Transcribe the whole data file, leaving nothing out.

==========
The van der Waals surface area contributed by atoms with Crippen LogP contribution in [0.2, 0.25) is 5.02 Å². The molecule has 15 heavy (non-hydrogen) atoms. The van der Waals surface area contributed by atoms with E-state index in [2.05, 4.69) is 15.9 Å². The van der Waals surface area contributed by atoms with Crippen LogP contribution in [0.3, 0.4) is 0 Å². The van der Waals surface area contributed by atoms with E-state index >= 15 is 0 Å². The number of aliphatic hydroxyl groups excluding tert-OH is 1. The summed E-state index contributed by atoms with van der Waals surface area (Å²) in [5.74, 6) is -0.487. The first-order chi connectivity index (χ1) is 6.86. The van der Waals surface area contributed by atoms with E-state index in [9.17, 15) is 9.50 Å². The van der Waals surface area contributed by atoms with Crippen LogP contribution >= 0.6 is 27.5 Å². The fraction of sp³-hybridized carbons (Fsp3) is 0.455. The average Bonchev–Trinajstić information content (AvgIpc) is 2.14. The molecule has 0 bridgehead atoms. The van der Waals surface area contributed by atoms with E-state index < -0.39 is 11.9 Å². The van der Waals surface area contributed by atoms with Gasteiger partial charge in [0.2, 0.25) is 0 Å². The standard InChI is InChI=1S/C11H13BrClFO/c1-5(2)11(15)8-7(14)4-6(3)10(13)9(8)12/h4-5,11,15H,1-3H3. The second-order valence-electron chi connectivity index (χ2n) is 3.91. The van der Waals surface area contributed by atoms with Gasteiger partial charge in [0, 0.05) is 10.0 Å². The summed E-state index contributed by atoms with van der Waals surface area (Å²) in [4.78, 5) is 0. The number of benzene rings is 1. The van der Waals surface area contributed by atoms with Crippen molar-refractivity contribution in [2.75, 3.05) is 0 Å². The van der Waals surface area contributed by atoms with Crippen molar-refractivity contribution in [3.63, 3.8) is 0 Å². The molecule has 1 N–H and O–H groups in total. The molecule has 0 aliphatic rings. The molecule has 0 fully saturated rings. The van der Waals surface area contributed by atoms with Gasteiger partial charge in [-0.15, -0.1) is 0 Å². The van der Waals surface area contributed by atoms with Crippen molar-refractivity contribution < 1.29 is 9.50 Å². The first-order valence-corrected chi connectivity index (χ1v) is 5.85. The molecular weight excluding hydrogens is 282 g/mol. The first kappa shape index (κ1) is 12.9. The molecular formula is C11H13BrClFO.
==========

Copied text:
The van der Waals surface area contributed by atoms with Crippen LogP contribution in [0.2, 0.25) is 5.02 Å². The molecule has 15 heavy (non-hydrogen) atoms. The van der Waals surface area contributed by atoms with E-state index in [2.05, 4.69) is 15.9 Å². The van der Waals surface area contributed by atoms with Crippen LogP contribution in [0.3, 0.4) is 0 Å². The van der Waals surface area contributed by atoms with E-state index >= 15 is 0 Å². The number of aliphatic hydroxyl groups excluding tert-OH is 1. The summed E-state index contributed by atoms with van der Waals surface area (Å²) in [5.74, 6) is -0.487. The first-order chi connectivity index (χ1) is 6.86. The van der Waals surface area contributed by atoms with E-state index in [9.17, 15) is 9.50 Å². The van der Waals surface area contributed by atoms with Crippen LogP contribution >= 0.6 is 27.5 Å². The fraction of sp³-hybridized carbons (Fsp3) is 0.455. The average Bonchev–Trinajstić information content (AvgIpc) is 2.14. The molecule has 0 bridgehead atoms. The van der Waals surface area contributed by atoms with E-state index < -0.39 is 11.9 Å². The van der Waals surface area contributed by atoms with Gasteiger partial charge in [0.2, 0.25) is 0 Å². The standard InChI is InChI=1S/C11H13BrClFO/c1-5(2)11(15)8-7(14)4-6(3)10(13)9(8)12/h4-5,11,15H,1-3H3. The second-order valence-electron chi connectivity index (χ2n) is 3.91. The van der Waals surface area contributed by atoms with Gasteiger partial charge in [0, 0.05) is 10.0 Å². The summed E-state index contributed by atoms with van der Waals surface area (Å²) in [4.78, 5) is 0. The number of benzene rings is 1. The van der Waals surface area contributed by atoms with Crippen molar-refractivity contribution in [2.75, 3.05) is 0 Å². The van der Waals surface area contributed by atoms with Crippen molar-refractivity contribution in [3.63, 3.8) is 0 Å². The molecule has 1 N–H and O–H groups in total. The molecule has 0 aliphatic rings. The molecule has 0 fully saturated rings. The van der Waals surface area contributed by atoms with Gasteiger partial charge in [-0.15, -0.1) is 0 Å². The van der Waals surface area contributed by atoms with Crippen molar-refractivity contribution < 1.29 is 9.50 Å². The first-order valence-corrected chi connectivity index (χ1v) is 5.85. The molecular weight excluding hydrogens is 282 g/mol. The first kappa shape index (κ1) is 12.9. The molecular formula is C11H13BrClFO.